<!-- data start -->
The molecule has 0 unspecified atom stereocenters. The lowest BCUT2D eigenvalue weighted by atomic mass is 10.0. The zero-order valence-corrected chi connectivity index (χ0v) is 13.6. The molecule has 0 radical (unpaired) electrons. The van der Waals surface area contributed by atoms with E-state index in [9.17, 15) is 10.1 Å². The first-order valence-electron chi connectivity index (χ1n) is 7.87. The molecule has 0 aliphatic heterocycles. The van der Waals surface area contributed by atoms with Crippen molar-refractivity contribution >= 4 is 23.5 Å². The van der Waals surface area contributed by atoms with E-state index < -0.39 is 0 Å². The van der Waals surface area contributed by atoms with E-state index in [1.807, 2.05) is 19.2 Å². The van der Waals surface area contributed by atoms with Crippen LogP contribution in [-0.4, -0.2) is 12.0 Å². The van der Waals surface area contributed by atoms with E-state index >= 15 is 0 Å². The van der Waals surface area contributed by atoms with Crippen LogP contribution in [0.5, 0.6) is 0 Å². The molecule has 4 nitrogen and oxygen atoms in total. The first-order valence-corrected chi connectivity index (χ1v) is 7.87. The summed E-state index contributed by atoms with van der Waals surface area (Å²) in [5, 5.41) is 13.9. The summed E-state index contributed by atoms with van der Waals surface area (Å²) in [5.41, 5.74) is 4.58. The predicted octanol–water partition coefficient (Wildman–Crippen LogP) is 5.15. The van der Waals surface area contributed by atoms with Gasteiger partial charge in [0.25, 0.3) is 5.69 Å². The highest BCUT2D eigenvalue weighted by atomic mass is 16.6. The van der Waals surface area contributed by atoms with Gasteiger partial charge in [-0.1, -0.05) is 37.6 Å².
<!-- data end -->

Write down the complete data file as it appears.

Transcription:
The molecule has 0 unspecified atom stereocenters. The lowest BCUT2D eigenvalue weighted by atomic mass is 10.0. The zero-order valence-corrected chi connectivity index (χ0v) is 13.6. The molecule has 0 radical (unpaired) electrons. The van der Waals surface area contributed by atoms with E-state index in [9.17, 15) is 10.1 Å². The first-order valence-electron chi connectivity index (χ1n) is 7.87. The molecule has 0 aliphatic heterocycles. The van der Waals surface area contributed by atoms with Crippen molar-refractivity contribution >= 4 is 23.5 Å². The van der Waals surface area contributed by atoms with E-state index < -0.39 is 0 Å². The van der Waals surface area contributed by atoms with E-state index in [1.807, 2.05) is 19.2 Å². The van der Waals surface area contributed by atoms with Crippen LogP contribution in [-0.4, -0.2) is 12.0 Å². The van der Waals surface area contributed by atoms with E-state index >= 15 is 0 Å². The van der Waals surface area contributed by atoms with Crippen LogP contribution in [0.5, 0.6) is 0 Å². The molecule has 4 nitrogen and oxygen atoms in total. The first-order valence-corrected chi connectivity index (χ1v) is 7.87. The summed E-state index contributed by atoms with van der Waals surface area (Å²) in [5, 5.41) is 13.9. The summed E-state index contributed by atoms with van der Waals surface area (Å²) in [5.41, 5.74) is 4.58. The predicted octanol–water partition coefficient (Wildman–Crippen LogP) is 5.15. The van der Waals surface area contributed by atoms with Gasteiger partial charge in [0.25, 0.3) is 5.69 Å². The highest BCUT2D eigenvalue weighted by atomic mass is 16.6. The van der Waals surface area contributed by atoms with Gasteiger partial charge in [-0.1, -0.05) is 37.6 Å².